For an invention meant to help us express ourselves, language sure comes with a lot of rules. To some, this is an exciting artistic challenge, while to others this is a barrier to the full expression of an identity that may no more adhere to a culture's norms than it does to the grammar of the mother tongue that culture gave her. This quandary has led many media studies scholars to take an interest in the relationship between natural languages and computer languages, between social codes and computer codes. A new online exhibition, entitled "You Own Me Now Until You Forget About Me," traces these issues and adds to the grist questions about the ownership of language (from authorship to identification with a lexicon to branded alignment with various software platforms, etc) and the looming potential of languages to die. Enveloped within these issues is an aspiration to study and encourage human interaction, and to preserve the traces of these conversations. The show includes work by Karl Heinz Jeron & Valie Djordjevic; Martin Wattenberg & Marek Walczak; Codemanipulator; J�rg Piringer; carlos katastrofsky; Mary-Anne Breeze (a.k.a. mez); and Christina Goestl. Some of these contributions are classic net art pieces already experiencing the interestingly adverse effects of time on web-based media, but all of them are important contributions to this discussion of communication. Surf them for yourself and then add to the show, if you'd like. That's right! Curators CONT3XT.NET have adopted an open curatorial model that allows visitors to chime in and widen the vocabulary used "in the exploration of our language with its arbitrary systems and rules, its corresponding functions within society, as well as with its absurdities and restrictions for the individual." The show will also be installed at the Museum of Modern Art ...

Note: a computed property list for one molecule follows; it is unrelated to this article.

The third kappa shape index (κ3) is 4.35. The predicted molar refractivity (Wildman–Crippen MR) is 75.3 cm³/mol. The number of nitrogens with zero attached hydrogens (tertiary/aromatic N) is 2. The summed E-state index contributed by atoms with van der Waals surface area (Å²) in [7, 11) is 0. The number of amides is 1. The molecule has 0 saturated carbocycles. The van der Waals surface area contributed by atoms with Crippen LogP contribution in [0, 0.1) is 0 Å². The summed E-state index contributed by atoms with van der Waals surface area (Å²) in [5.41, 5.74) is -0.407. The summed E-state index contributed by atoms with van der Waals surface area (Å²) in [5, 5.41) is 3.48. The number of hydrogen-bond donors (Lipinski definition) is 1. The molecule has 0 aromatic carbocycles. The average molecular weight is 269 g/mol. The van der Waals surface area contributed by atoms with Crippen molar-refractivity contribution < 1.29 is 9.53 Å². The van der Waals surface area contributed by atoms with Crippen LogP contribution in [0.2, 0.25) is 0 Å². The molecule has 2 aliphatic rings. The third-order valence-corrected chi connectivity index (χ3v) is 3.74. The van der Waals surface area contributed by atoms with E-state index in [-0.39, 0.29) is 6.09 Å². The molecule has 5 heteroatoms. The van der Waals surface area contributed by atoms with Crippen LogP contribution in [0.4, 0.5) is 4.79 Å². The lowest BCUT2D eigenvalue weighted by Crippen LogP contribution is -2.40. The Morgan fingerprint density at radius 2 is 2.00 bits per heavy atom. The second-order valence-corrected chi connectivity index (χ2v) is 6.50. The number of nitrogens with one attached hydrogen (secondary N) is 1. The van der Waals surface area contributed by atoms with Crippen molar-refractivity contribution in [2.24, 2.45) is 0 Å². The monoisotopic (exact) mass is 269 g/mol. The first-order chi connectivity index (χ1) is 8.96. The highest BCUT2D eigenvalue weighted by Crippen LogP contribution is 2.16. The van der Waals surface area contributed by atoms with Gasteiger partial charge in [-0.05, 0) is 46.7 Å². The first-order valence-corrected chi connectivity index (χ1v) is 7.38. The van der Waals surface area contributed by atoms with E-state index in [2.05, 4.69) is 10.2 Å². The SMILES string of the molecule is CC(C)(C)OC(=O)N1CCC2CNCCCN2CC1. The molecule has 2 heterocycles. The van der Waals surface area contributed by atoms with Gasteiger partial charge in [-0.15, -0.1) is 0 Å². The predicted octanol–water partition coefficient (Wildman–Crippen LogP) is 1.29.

At least in principle, there seems to have been a wide embrace of the open source movement. The argument that things should be left open to improvement, and even personalization, by those with the know-how appeals to many of us. But where did the broader drive for "openness" come from? And what are its implications beyond technology? The "Disclosures" exhibition on view at London's Gasworks through May 18th looks at manifestations of open source methods in offline areas of cultural production. Curators Anna Colin and Mia Jankowicz describe these as "situations in which the viewer, reader, listener or internet user becomes emancipated through egalitarian participation, collaborative authorship, and/or the breaking down of hierarchical and social boundaries." Emancipation is, of course, a strong word, but it refers here to the freedom to participate in the social, economic, and production processes that inform our social reality. This is a utopia "Disclosures" both holds-up and critiques through the inclusion of work by artists and tactical media practitioners as well as cultural theorists and music producers. Projects include Declose, by Open Music Archive, a vinyl remix tool compositing copyright-expired breaks and samples from early jazz, blues, and folk recordings with new "copyleft beats" by invited musicians; John Barlow Gone Offshore, the newest chapter of Goldin+Senneby's effort to explore "the projects and mythologies of the invisible" in which fictional character John Barlow blogs his investigations into an offshore company known as Headless Limited; and Tsila Hassine and De Geuzen's web-based Image Tracer, a beautifully layered snapshot of the appearance, disappearance, and ranking of Google Image Search results that grows out of the collaborators' interest in "media images and the way their significance and presence fluctuates in the ecology of the world wide web." Not surprisingly, given its open source inspiration ...